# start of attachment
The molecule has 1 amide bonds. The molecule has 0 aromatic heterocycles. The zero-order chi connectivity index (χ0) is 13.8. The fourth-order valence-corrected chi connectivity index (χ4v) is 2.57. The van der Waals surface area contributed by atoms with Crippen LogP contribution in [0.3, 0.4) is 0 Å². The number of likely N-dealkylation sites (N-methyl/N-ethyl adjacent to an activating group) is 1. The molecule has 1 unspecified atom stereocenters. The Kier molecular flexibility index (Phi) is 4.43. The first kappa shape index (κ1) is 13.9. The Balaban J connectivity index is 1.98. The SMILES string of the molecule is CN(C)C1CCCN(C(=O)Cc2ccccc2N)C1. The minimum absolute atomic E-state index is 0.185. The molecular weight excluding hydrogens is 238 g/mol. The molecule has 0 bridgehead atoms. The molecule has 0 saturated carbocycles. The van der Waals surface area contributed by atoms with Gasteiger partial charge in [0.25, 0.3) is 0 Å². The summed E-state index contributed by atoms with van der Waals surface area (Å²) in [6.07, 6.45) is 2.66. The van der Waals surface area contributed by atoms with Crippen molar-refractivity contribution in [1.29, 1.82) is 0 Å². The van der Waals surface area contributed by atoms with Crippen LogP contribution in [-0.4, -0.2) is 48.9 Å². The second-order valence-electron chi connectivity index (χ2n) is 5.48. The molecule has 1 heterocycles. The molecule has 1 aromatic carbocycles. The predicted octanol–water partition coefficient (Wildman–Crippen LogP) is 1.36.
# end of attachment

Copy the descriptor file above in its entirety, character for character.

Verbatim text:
The molecule has 1 amide bonds. The molecule has 0 aromatic heterocycles. The zero-order chi connectivity index (χ0) is 13.8. The fourth-order valence-corrected chi connectivity index (χ4v) is 2.57. The van der Waals surface area contributed by atoms with Crippen LogP contribution in [0.3, 0.4) is 0 Å². The number of likely N-dealkylation sites (N-methyl/N-ethyl adjacent to an activating group) is 1. The molecule has 1 unspecified atom stereocenters. The Kier molecular flexibility index (Phi) is 4.43. The first kappa shape index (κ1) is 13.9. The Balaban J connectivity index is 1.98. The SMILES string of the molecule is CN(C)C1CCCN(C(=O)Cc2ccccc2N)C1. The minimum absolute atomic E-state index is 0.185. The molecular weight excluding hydrogens is 238 g/mol. The molecule has 0 bridgehead atoms. The molecule has 0 saturated carbocycles. The van der Waals surface area contributed by atoms with Gasteiger partial charge in [0.25, 0.3) is 0 Å². The summed E-state index contributed by atoms with van der Waals surface area (Å²) in [6.07, 6.45) is 2.66. The van der Waals surface area contributed by atoms with Crippen molar-refractivity contribution in [1.29, 1.82) is 0 Å². The van der Waals surface area contributed by atoms with Crippen LogP contribution in [-0.4, -0.2) is 48.9 Å². The second-order valence-electron chi connectivity index (χ2n) is 5.48. The molecule has 1 heterocycles. The molecule has 1 aromatic carbocycles. The predicted octanol–water partition coefficient (Wildman–Crippen LogP) is 1.36.